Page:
Shays-Meehan takes one step forward, one back
MY VIEW l With the soft-money problem behind us, it's time to tackle the issue of hard money and the role of public airwaves
The passage of the Shays-Meehan 'soft money' ban was a step forward in the political dance to reform democracy.
This legislation stops the unlimited contributions to political parties called soft money, enabling parties to get back to their original purpose Ñ building membership, not laundering special-interest contributions.
The Shays-Meehan legislation, however, includes a step backward for democracy reform: The limit on contributions given directly to candidates by individuals Ñ or 'hard money' contributions Ñ has doubled to $2,000. Three-quarters of all the dollars given to federal elections in 2000 were hard-money contributions, unaffected by the soft-money ban.
Contributions from Enron and its former auditor, Arthur Andersen, demonstrate the impact of hard money. Sixty-two percent of political spending from executives and others working for these companies arrived as hard-money contributions during the last election. This type of spending can now double under the new hard-money limits. The increase in hard money is expected to replace the dollars taken out of the political system through the soft-money ban.
The next step, therefore, is to address hard money. Instead of dialing for hard-money dollars, some candidates in Arizona, Maine and Vermont have had success with a new fund-raising option. These states have initiated 'clean money' campaign finance systems. Candidates who meet rigorous qualifications may voluntarily join the system. In return for not taking any private contributions, the candidates receive a limited amount of public funding.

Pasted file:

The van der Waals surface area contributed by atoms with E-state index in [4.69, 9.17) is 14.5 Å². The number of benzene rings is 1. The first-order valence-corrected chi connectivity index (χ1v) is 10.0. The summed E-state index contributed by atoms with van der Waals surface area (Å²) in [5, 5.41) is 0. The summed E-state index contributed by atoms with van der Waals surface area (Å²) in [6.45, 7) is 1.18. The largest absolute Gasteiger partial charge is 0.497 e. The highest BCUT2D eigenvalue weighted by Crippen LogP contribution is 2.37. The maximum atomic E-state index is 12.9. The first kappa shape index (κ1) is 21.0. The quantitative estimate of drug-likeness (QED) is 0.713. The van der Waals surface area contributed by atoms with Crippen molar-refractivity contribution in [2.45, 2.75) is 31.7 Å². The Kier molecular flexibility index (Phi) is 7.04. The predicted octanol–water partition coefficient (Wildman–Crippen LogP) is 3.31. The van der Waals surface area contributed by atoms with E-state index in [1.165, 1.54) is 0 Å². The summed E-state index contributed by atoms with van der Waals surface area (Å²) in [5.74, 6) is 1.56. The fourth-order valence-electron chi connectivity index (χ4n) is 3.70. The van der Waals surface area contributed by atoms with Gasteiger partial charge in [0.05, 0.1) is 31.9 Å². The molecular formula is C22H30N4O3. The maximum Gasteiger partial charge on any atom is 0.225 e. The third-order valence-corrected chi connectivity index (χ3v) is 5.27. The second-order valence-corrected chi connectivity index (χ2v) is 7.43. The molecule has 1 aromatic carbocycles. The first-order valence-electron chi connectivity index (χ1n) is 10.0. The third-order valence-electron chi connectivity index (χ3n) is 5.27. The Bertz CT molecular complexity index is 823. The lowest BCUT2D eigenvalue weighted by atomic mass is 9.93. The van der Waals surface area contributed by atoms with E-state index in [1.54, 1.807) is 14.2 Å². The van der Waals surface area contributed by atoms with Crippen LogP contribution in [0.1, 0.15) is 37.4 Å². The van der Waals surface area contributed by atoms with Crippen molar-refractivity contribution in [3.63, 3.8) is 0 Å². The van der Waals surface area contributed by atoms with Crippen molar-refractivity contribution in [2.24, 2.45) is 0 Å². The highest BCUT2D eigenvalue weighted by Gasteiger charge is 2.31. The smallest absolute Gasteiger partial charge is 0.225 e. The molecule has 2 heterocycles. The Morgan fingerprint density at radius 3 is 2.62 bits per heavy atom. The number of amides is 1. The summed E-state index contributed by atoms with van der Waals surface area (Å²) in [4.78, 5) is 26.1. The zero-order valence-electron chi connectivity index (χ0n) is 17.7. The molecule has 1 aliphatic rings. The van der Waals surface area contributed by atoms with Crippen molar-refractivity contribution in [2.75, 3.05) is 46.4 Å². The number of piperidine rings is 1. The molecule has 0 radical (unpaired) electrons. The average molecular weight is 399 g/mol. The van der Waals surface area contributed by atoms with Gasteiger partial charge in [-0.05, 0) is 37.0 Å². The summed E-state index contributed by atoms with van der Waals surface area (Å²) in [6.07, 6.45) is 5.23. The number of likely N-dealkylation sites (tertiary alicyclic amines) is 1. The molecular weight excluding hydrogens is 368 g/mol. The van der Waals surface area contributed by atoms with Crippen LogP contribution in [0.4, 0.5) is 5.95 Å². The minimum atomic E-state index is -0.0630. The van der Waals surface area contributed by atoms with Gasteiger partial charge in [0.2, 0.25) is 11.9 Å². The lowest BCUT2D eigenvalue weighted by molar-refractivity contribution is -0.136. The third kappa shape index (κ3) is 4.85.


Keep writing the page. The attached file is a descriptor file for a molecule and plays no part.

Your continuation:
Federal clean-money legislation has been introduced in the Senate and House. In fact, the Shays-Meehan bill calls for a study of successful state clean-money programs. The Oregon federal delegation should carefully review how clean-money reform has improved democracy in those states and join Reps. Peter DeFazio and Earl Blu-menauer as co-sponsors of this important democracy reform.
Reclaiming our publicly owned airwaves and requiring free airtime for political candidates would be another step to advance democracy reform. Television and radio stations receive exclusive licenses at no cost with the requirement that they serve the public interest. But they spend little time covering political campaigns, while, in 2000, political advertising on TV made $1 billion. Free airtime for political candidates is typical in most of the world's democracies.
A similar policy in the United States would help to free our election system from the corrupting influence of big money needed to buy media time and would move us toward a graceful end to the democracy reform dance.
Judy Davis works as a volunteer with the Portland-based Money in Politics Research Action Project, which works to increase accountability in politics. She lives in Lake Oswego.